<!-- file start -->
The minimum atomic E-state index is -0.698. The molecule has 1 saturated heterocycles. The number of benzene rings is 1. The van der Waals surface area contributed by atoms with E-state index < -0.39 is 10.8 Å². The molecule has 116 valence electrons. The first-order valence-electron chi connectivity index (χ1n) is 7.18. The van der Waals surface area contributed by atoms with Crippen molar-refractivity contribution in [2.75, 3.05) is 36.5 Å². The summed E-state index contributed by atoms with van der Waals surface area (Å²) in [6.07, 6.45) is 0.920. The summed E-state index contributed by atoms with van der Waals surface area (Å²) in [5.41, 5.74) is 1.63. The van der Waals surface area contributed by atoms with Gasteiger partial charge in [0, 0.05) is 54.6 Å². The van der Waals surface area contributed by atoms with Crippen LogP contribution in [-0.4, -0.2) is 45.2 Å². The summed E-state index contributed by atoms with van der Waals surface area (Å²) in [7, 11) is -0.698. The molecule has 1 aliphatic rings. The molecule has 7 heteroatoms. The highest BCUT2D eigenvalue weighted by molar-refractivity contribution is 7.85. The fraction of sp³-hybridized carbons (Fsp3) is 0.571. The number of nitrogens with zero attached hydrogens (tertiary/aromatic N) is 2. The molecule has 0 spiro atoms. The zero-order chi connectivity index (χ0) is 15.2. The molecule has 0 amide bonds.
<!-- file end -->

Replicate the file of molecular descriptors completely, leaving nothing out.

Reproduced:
The minimum atomic E-state index is -0.698. The molecule has 1 saturated heterocycles. The number of benzene rings is 1. The van der Waals surface area contributed by atoms with E-state index < -0.39 is 10.8 Å². The molecule has 116 valence electrons. The first-order valence-electron chi connectivity index (χ1n) is 7.18. The van der Waals surface area contributed by atoms with Crippen molar-refractivity contribution in [2.75, 3.05) is 36.5 Å². The summed E-state index contributed by atoms with van der Waals surface area (Å²) in [6.07, 6.45) is 0.920. The summed E-state index contributed by atoms with van der Waals surface area (Å²) in [5.41, 5.74) is 1.63. The van der Waals surface area contributed by atoms with Gasteiger partial charge in [0, 0.05) is 54.6 Å². The van der Waals surface area contributed by atoms with Crippen LogP contribution in [-0.4, -0.2) is 45.2 Å². The summed E-state index contributed by atoms with van der Waals surface area (Å²) in [7, 11) is -0.698. The molecule has 1 aliphatic rings. The molecule has 7 heteroatoms. The highest BCUT2D eigenvalue weighted by molar-refractivity contribution is 7.85. The fraction of sp³-hybridized carbons (Fsp3) is 0.571. The number of nitrogens with zero attached hydrogens (tertiary/aromatic N) is 2. The molecule has 0 spiro atoms. The zero-order chi connectivity index (χ0) is 15.2. The molecule has 0 amide bonds.